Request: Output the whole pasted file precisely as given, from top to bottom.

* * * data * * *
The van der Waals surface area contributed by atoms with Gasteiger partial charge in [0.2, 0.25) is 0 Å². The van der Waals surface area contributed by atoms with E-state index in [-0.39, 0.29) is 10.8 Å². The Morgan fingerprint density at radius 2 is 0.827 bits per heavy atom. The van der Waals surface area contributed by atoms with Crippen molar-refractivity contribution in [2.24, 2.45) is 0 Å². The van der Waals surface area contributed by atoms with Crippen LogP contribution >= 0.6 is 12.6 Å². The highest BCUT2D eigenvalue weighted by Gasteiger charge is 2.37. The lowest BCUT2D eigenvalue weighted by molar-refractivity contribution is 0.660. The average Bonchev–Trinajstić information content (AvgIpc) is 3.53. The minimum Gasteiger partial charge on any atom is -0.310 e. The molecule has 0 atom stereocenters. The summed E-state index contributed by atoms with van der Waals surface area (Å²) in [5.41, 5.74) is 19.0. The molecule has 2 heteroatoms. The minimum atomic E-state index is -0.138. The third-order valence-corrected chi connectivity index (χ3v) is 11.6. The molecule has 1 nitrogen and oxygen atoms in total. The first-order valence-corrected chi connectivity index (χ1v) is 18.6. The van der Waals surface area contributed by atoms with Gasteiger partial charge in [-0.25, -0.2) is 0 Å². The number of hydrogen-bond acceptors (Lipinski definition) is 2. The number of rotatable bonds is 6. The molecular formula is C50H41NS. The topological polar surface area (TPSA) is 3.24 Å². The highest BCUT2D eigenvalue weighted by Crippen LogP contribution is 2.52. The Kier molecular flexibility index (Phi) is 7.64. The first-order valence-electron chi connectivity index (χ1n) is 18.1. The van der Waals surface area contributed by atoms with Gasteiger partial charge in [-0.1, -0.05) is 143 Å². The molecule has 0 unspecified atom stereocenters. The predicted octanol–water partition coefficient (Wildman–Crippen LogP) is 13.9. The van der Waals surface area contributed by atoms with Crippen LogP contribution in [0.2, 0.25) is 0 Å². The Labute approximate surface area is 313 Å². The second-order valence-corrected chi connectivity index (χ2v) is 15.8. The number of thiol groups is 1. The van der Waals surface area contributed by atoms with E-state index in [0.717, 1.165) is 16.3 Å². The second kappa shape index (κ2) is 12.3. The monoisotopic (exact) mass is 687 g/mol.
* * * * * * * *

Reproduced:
The van der Waals surface area contributed by atoms with Gasteiger partial charge in [0.2, 0.25) is 0 Å². The van der Waals surface area contributed by atoms with E-state index in [-0.39, 0.29) is 10.8 Å². The Morgan fingerprint density at radius 2 is 0.827 bits per heavy atom. The van der Waals surface area contributed by atoms with Crippen molar-refractivity contribution in [2.24, 2.45) is 0 Å². The van der Waals surface area contributed by atoms with Crippen LogP contribution >= 0.6 is 12.6 Å². The highest BCUT2D eigenvalue weighted by Gasteiger charge is 2.37. The lowest BCUT2D eigenvalue weighted by molar-refractivity contribution is 0.660. The average Bonchev–Trinajstić information content (AvgIpc) is 3.53. The minimum Gasteiger partial charge on any atom is -0.310 e. The molecule has 0 atom stereocenters. The summed E-state index contributed by atoms with van der Waals surface area (Å²) in [5.41, 5.74) is 19.0. The molecule has 2 heteroatoms. The minimum atomic E-state index is -0.138. The third-order valence-corrected chi connectivity index (χ3v) is 11.6. The molecule has 1 nitrogen and oxygen atoms in total. The first-order valence-corrected chi connectivity index (χ1v) is 18.6. The van der Waals surface area contributed by atoms with Gasteiger partial charge in [-0.25, -0.2) is 0 Å². The number of hydrogen-bond acceptors (Lipinski definition) is 2. The number of rotatable bonds is 6. The molecular formula is C50H41NS. The topological polar surface area (TPSA) is 3.24 Å². The highest BCUT2D eigenvalue weighted by Crippen LogP contribution is 2.52. The Kier molecular flexibility index (Phi) is 7.64. The first-order valence-electron chi connectivity index (χ1n) is 18.1. The van der Waals surface area contributed by atoms with Gasteiger partial charge in [-0.1, -0.05) is 143 Å². The molecule has 0 unspecified atom stereocenters. The predicted octanol–water partition coefficient (Wildman–Crippen LogP) is 13.9. The van der Waals surface area contributed by atoms with Crippen LogP contribution in [0.2, 0.25) is 0 Å². The Labute approximate surface area is 313 Å². The second-order valence-corrected chi connectivity index (χ2v) is 15.8. The number of thiol groups is 1. The van der Waals surface area contributed by atoms with E-state index in [0.717, 1.165) is 16.3 Å². The second kappa shape index (κ2) is 12.3. The monoisotopic (exact) mass is 687 g/mol.